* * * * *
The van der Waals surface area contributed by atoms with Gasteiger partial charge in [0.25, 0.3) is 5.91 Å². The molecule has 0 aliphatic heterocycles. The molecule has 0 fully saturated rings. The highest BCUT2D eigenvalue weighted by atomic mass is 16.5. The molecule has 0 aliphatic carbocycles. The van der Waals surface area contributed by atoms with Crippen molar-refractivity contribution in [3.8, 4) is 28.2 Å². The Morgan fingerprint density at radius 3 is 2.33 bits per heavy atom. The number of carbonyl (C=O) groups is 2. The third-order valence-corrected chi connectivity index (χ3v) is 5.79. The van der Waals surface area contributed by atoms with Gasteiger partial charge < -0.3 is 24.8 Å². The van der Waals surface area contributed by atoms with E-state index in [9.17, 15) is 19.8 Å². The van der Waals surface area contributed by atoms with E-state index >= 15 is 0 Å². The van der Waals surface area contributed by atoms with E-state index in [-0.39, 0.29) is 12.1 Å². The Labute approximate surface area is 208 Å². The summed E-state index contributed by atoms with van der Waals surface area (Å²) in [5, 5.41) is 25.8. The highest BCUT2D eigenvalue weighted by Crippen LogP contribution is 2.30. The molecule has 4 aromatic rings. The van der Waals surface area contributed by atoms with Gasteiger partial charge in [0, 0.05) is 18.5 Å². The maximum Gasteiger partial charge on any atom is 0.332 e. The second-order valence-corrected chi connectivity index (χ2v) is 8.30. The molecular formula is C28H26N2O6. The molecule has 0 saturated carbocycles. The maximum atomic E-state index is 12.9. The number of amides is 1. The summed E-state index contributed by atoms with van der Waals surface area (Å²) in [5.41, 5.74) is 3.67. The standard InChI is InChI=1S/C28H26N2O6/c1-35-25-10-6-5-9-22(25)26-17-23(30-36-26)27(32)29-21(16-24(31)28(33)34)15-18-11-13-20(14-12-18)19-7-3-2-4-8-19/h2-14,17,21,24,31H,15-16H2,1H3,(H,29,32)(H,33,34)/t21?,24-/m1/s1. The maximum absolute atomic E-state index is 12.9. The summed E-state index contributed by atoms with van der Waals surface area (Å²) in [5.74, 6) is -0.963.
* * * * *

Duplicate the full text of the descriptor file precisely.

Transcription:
The van der Waals surface area contributed by atoms with Gasteiger partial charge in [0.25, 0.3) is 5.91 Å². The molecule has 0 aliphatic heterocycles. The molecule has 0 fully saturated rings. The highest BCUT2D eigenvalue weighted by atomic mass is 16.5. The molecule has 0 aliphatic carbocycles. The van der Waals surface area contributed by atoms with Crippen molar-refractivity contribution in [3.8, 4) is 28.2 Å². The Morgan fingerprint density at radius 3 is 2.33 bits per heavy atom. The number of carbonyl (C=O) groups is 2. The third-order valence-corrected chi connectivity index (χ3v) is 5.79. The van der Waals surface area contributed by atoms with Gasteiger partial charge < -0.3 is 24.8 Å². The van der Waals surface area contributed by atoms with E-state index in [9.17, 15) is 19.8 Å². The van der Waals surface area contributed by atoms with E-state index >= 15 is 0 Å². The van der Waals surface area contributed by atoms with E-state index in [-0.39, 0.29) is 12.1 Å². The Labute approximate surface area is 208 Å². The summed E-state index contributed by atoms with van der Waals surface area (Å²) in [5, 5.41) is 25.8. The highest BCUT2D eigenvalue weighted by Crippen LogP contribution is 2.30. The molecule has 4 aromatic rings. The van der Waals surface area contributed by atoms with Gasteiger partial charge in [0, 0.05) is 18.5 Å². The maximum Gasteiger partial charge on any atom is 0.332 e. The second-order valence-corrected chi connectivity index (χ2v) is 8.30. The molecular formula is C28H26N2O6. The molecule has 0 saturated carbocycles. The maximum atomic E-state index is 12.9. The number of amides is 1. The summed E-state index contributed by atoms with van der Waals surface area (Å²) in [5.41, 5.74) is 3.67. The standard InChI is InChI=1S/C28H26N2O6/c1-35-25-10-6-5-9-22(25)26-17-23(30-36-26)27(32)29-21(16-24(31)28(33)34)15-18-11-13-20(14-12-18)19-7-3-2-4-8-19/h2-14,17,21,24,31H,15-16H2,1H3,(H,29,32)(H,33,34)/t21?,24-/m1/s1. The maximum absolute atomic E-state index is 12.9. The summed E-state index contributed by atoms with van der Waals surface area (Å²) in [5.74, 6) is -0.963.